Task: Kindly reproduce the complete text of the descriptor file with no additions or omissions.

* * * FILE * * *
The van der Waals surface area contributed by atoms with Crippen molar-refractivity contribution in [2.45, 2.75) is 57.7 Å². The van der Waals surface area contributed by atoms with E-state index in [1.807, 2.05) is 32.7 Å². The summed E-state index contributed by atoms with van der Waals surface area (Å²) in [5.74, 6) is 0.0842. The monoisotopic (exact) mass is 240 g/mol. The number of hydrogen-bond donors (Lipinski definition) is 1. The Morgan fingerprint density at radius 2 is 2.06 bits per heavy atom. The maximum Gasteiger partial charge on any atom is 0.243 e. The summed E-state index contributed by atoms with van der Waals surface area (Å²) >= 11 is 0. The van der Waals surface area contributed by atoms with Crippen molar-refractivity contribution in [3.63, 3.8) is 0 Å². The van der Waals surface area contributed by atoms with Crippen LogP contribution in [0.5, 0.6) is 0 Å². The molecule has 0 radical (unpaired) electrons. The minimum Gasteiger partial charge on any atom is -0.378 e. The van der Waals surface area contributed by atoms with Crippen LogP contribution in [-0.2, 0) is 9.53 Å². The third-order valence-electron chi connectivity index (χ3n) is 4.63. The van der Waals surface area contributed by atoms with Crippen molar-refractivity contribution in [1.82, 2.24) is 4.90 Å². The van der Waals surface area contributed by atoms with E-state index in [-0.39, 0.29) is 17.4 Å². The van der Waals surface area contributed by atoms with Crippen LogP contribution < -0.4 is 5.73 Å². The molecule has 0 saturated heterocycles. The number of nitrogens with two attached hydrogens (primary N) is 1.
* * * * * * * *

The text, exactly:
The van der Waals surface area contributed by atoms with Crippen molar-refractivity contribution in [2.45, 2.75) is 57.7 Å². The van der Waals surface area contributed by atoms with E-state index in [1.807, 2.05) is 32.7 Å². The summed E-state index contributed by atoms with van der Waals surface area (Å²) in [5.74, 6) is 0.0842. The monoisotopic (exact) mass is 240 g/mol. The number of hydrogen-bond donors (Lipinski definition) is 1. The Morgan fingerprint density at radius 2 is 2.06 bits per heavy atom. The maximum Gasteiger partial charge on any atom is 0.243 e. The summed E-state index contributed by atoms with van der Waals surface area (Å²) >= 11 is 0. The van der Waals surface area contributed by atoms with Crippen molar-refractivity contribution in [3.63, 3.8) is 0 Å². The van der Waals surface area contributed by atoms with Crippen LogP contribution in [0.5, 0.6) is 0 Å². The molecule has 0 radical (unpaired) electrons. The minimum Gasteiger partial charge on any atom is -0.378 e. The van der Waals surface area contributed by atoms with Crippen LogP contribution in [-0.2, 0) is 9.53 Å². The third-order valence-electron chi connectivity index (χ3n) is 4.63. The van der Waals surface area contributed by atoms with Crippen molar-refractivity contribution in [1.82, 2.24) is 4.90 Å². The van der Waals surface area contributed by atoms with E-state index in [-0.39, 0.29) is 17.4 Å². The van der Waals surface area contributed by atoms with Crippen LogP contribution < -0.4 is 5.73 Å². The molecule has 0 saturated heterocycles. The number of nitrogens with two attached hydrogens (primary N) is 1.